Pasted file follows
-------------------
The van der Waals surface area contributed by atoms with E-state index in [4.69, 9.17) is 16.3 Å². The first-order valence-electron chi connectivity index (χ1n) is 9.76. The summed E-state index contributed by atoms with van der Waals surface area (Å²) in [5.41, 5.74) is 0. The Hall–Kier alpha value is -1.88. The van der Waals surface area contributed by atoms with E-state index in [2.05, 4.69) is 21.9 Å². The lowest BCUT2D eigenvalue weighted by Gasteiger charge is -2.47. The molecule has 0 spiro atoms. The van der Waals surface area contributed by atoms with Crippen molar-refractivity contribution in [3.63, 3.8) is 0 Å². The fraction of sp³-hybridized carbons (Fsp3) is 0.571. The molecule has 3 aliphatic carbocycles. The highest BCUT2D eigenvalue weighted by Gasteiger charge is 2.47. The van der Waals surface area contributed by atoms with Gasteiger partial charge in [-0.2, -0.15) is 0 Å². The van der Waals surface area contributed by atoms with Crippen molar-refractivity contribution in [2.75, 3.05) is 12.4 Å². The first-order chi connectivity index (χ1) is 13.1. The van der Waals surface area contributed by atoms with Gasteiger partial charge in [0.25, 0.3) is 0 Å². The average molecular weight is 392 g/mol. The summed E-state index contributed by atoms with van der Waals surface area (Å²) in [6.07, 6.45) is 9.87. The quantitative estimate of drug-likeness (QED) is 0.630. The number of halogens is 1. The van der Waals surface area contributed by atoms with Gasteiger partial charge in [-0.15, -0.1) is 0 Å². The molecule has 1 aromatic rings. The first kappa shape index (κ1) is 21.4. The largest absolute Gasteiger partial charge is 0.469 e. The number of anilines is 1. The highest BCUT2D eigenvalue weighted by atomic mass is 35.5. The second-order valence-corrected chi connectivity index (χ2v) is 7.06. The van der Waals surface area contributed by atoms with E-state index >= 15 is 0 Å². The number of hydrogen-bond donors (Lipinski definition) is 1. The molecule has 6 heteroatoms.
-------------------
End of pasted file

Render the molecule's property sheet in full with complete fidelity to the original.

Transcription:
The van der Waals surface area contributed by atoms with E-state index in [4.69, 9.17) is 16.3 Å². The first-order valence-electron chi connectivity index (χ1n) is 9.76. The summed E-state index contributed by atoms with van der Waals surface area (Å²) in [5.41, 5.74) is 0. The Hall–Kier alpha value is -1.88. The van der Waals surface area contributed by atoms with E-state index in [2.05, 4.69) is 21.9 Å². The lowest BCUT2D eigenvalue weighted by Gasteiger charge is -2.47. The molecule has 0 spiro atoms. The van der Waals surface area contributed by atoms with Crippen molar-refractivity contribution in [3.63, 3.8) is 0 Å². The fraction of sp³-hybridized carbons (Fsp3) is 0.571. The molecule has 3 aliphatic carbocycles. The highest BCUT2D eigenvalue weighted by Gasteiger charge is 2.47. The van der Waals surface area contributed by atoms with Gasteiger partial charge in [-0.2, -0.15) is 0 Å². The van der Waals surface area contributed by atoms with Crippen molar-refractivity contribution in [2.75, 3.05) is 12.4 Å². The first-order chi connectivity index (χ1) is 13.1. The van der Waals surface area contributed by atoms with Gasteiger partial charge in [0.25, 0.3) is 0 Å². The average molecular weight is 392 g/mol. The summed E-state index contributed by atoms with van der Waals surface area (Å²) in [6.07, 6.45) is 9.87. The quantitative estimate of drug-likeness (QED) is 0.630. The number of halogens is 1. The van der Waals surface area contributed by atoms with Gasteiger partial charge in [-0.15, -0.1) is 0 Å². The molecule has 1 aromatic rings. The first kappa shape index (κ1) is 21.4. The largest absolute Gasteiger partial charge is 0.469 e. The number of anilines is 1. The highest BCUT2D eigenvalue weighted by atomic mass is 35.5. The second-order valence-corrected chi connectivity index (χ2v) is 7.06. The van der Waals surface area contributed by atoms with E-state index >= 15 is 0 Å². The number of hydrogen-bond donors (Lipinski definition) is 1. The molecule has 6 heteroatoms.